This approach not only helps the borrower manage their debt more effectively but also protects the cosigner’s interests by potentially reducing their involvement over time.

Final Thought: Don’t Lose Sight of the Big Picture

Cosigned loans often involve close relationships, such as between parents and children, where financial strains can heavily impact personal connections.

Despite the challenges that can arise with managing student loans, most situations have viable solutions. The key to navigating these issues successfully is open communication. Both parties— the borrower and the cosigner—need to collaborate closely to explore all available options. By working together and maintaining transparency about financial realities and capabilities, it’s possible to find strategies that mitigate the burden of the loan.

Effective cooperation might involve restructuring the loan, seeking refinancing options, or exploring deferment or forbearance if temporary financial hardships occur. Additionally, it’s crucial for both parties to stay informed about the terms of the loan and any changes in the financial landscape that could affect their obligations.

By jointly tackling the challenges, maintaining open lines of communication, and regularly reviewing financial strategies, borrowers and cosigners can manage the loan more effectively and preserve their relationship.

About the Author

Student loan expert Michael Lux is a licensed attorney and the founder of The Student Loan Sherpa. He has helped borrowers navigate life with student debt since 2013.

Insight from Michael has been featured in US News & World Report, Forbes, The Wall Street Journal, and numerous other online and print publications.

Michael is available for speaking engagements and to respond to press inquiries.

6 thoughts on “I Cosigned a Student Loan and the Borrower Isn’t Making Payments”

  1. I co-signed a student loan and the primary on the loan will not/cannot pay. I haven’t spoken to her in 10+ years. Her father sent me a message stating he will cover her student loans but now will not. Would I win a suit with his statement?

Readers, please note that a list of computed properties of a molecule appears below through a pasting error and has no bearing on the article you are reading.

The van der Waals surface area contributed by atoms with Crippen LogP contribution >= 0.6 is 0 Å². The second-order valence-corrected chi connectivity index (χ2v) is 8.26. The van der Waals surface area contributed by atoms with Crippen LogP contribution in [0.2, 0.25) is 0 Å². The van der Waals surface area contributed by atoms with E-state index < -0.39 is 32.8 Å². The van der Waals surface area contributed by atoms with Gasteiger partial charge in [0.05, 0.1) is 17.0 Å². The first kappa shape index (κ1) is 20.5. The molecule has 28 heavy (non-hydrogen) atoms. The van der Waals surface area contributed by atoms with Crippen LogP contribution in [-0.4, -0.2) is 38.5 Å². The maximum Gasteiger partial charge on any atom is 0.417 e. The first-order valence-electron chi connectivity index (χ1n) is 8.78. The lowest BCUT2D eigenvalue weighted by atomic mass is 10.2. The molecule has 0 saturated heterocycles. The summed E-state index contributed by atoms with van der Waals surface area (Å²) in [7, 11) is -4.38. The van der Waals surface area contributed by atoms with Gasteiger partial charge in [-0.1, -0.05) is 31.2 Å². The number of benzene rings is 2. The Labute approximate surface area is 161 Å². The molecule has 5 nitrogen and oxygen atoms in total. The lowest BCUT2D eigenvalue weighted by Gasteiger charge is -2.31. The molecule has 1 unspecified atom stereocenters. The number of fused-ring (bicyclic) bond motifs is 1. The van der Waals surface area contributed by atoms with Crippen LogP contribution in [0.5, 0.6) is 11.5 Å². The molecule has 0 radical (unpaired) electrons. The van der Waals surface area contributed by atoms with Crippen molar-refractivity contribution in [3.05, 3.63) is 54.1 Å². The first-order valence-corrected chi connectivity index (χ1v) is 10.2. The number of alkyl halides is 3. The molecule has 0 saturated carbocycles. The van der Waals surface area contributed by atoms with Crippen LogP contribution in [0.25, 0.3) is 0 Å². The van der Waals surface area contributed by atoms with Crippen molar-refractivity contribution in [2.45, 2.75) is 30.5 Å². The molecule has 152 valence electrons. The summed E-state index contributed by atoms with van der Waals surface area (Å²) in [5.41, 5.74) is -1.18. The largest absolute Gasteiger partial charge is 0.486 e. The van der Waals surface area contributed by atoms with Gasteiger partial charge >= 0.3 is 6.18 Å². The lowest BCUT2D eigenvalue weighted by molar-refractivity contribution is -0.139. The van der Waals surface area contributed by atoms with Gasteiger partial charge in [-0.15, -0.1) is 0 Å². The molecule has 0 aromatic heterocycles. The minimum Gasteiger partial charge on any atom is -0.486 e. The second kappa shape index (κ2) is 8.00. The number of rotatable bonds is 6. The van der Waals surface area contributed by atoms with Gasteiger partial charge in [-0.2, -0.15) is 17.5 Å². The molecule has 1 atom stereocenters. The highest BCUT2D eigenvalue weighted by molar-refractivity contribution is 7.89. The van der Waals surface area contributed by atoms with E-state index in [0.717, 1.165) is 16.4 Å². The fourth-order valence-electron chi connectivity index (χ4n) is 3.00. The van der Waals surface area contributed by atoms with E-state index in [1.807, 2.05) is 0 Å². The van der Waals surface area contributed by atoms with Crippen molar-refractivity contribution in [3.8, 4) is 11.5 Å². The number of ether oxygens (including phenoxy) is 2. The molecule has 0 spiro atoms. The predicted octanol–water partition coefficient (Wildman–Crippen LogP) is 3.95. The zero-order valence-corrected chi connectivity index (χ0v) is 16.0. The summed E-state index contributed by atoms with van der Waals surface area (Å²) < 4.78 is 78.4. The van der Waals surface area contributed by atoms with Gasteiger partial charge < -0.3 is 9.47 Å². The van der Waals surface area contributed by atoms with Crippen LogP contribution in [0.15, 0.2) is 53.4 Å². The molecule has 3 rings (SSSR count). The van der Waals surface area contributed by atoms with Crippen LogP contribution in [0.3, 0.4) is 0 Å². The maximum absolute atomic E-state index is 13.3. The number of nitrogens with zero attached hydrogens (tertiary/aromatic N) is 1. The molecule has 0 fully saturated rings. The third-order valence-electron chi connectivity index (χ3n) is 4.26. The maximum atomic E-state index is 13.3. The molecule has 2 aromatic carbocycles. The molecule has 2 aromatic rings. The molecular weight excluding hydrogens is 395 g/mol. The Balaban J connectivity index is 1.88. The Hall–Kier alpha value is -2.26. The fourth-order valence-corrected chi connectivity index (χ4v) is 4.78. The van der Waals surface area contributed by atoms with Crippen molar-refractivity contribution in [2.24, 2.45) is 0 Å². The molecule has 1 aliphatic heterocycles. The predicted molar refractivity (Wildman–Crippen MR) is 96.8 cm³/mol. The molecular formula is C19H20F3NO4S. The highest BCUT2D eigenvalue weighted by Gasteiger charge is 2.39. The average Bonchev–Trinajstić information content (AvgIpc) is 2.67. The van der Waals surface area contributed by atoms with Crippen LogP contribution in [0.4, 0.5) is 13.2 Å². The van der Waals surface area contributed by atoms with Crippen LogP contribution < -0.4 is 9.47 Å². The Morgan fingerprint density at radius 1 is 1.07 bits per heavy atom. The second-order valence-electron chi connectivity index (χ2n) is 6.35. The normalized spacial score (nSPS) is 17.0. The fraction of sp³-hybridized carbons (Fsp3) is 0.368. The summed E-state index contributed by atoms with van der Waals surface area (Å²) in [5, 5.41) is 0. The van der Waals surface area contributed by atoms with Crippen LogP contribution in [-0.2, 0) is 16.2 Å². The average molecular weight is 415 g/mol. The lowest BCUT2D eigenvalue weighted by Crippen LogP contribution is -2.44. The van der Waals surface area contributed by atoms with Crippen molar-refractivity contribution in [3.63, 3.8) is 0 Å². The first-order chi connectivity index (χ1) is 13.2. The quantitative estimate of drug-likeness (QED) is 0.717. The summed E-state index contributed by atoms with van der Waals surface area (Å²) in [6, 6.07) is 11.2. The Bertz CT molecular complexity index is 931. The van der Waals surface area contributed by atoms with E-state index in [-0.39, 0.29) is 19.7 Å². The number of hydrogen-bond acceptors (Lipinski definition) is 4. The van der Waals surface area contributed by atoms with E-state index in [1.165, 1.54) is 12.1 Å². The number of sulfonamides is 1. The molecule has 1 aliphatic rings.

Reply
    • Just saying that you are going to do something isn’t enough to create a legal obligation to do so. However, other circumstances when added to that statement could potentially create a legal obligation.

      That all said, this is a question best directed to a local attorney familiar with the laws of your state.

      It sucks that you are in this situation after trying to help someone go to school, and I wish you the best of luck.

      Reply
  2. Is there anything a truly struggling individual can do to deal with a high-balance, private student loan that’s been cosigned by a twice-bankrupt mother and a deceased grandmother? Refinancing is basically impossible due to unfavorable DTI.

    Reply
    • There isn’t any one thing that usually works. However, there are several items that occasionally work.

      Especially right now, private lenders are making efforts to accommodate borrowers struggling financially. Calling your lender and asking for help may work. Just be sure you are getting actual help. A deferment or forbearance just delays your problem by a couple months. Try to come up with a plan that works long term… aka one that gives you a meaningful path to eliminating your debt.

      Sometimes filing a complaint against a lender or reaching out to the company’s ombudsman will make a difference. For example, if you have navient or sallie mae, this article might help. More generally, this article can also help.

      Just remember that the complaint process is more likely to go well for you if you make reasonable requests to your lender and the refuse to accommodate. If you ask for 0% interest, you are not being reasonable. If you ask for an interest rate reduction so that you can start making progress on your loan, it is a more reasonable request. When you file the complaint, be sure to note the help you asked for and what the lender was willing to do.

      Reply
  3. I have a student loan FFELP through Nelnet for over $40,000 since 2005. I qualify for the Teacher loan forgiveness and the PSFL. My payments are $225/month interest rate of 3.88%. Would it be beneficial for me to consolidate in order to qualify to apply for the 2 forgiveness loans? I can’t afford a higher monthly payment.

    Reply